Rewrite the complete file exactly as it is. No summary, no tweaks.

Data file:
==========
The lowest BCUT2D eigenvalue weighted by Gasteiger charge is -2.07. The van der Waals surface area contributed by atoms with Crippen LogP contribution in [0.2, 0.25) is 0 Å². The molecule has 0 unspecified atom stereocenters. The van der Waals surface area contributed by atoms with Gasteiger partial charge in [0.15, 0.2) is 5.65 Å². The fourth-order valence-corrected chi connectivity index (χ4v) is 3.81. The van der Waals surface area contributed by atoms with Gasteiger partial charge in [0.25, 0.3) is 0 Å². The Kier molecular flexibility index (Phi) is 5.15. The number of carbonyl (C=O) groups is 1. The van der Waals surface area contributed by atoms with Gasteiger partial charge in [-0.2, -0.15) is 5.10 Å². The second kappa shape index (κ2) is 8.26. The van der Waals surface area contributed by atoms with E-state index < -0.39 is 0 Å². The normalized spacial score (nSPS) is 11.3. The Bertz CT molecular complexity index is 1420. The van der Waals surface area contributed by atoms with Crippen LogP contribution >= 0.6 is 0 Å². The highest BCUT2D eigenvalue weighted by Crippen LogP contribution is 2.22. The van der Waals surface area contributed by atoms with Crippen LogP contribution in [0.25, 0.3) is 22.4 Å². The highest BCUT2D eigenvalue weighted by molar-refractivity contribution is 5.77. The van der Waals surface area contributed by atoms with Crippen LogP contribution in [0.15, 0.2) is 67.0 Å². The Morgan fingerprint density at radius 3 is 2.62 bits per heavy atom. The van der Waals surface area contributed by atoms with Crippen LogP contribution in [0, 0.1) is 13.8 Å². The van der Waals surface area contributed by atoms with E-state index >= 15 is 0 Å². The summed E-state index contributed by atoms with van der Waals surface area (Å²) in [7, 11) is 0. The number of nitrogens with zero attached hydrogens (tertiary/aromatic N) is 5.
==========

The lowest BCUT2D eigenvalue weighted by Gasteiger charge is -2.07. The van der Waals surface area contributed by atoms with Crippen LogP contribution in [0.2, 0.25) is 0 Å². The molecule has 0 unspecified atom stereocenters. The van der Waals surface area contributed by atoms with Gasteiger partial charge in [0.15, 0.2) is 5.65 Å². The fourth-order valence-corrected chi connectivity index (χ4v) is 3.81. The van der Waals surface area contributed by atoms with Gasteiger partial charge in [0.25, 0.3) is 0 Å². The Kier molecular flexibility index (Phi) is 5.15. The number of carbonyl (C=O) groups is 1. The van der Waals surface area contributed by atoms with Gasteiger partial charge in [-0.2, -0.15) is 5.10 Å². The second kappa shape index (κ2) is 8.26. The van der Waals surface area contributed by atoms with E-state index < -0.39 is 0 Å². The normalized spacial score (nSPS) is 11.3. The Bertz CT molecular complexity index is 1420. The van der Waals surface area contributed by atoms with Crippen LogP contribution >= 0.6 is 0 Å². The highest BCUT2D eigenvalue weighted by Crippen LogP contribution is 2.22. The van der Waals surface area contributed by atoms with Crippen LogP contribution in [0.25, 0.3) is 22.4 Å². The highest BCUT2D eigenvalue weighted by molar-refractivity contribution is 5.77. The van der Waals surface area contributed by atoms with Crippen LogP contribution in [0.15, 0.2) is 67.0 Å². The Morgan fingerprint density at radius 3 is 2.62 bits per heavy atom. The van der Waals surface area contributed by atoms with Crippen LogP contribution in [0, 0.1) is 13.8 Å². The van der Waals surface area contributed by atoms with E-state index >= 15 is 0 Å². The summed E-state index contributed by atoms with van der Waals surface area (Å²) in [7, 11) is 0. The number of nitrogens with zero attached hydrogens (tertiary/aromatic N) is 5.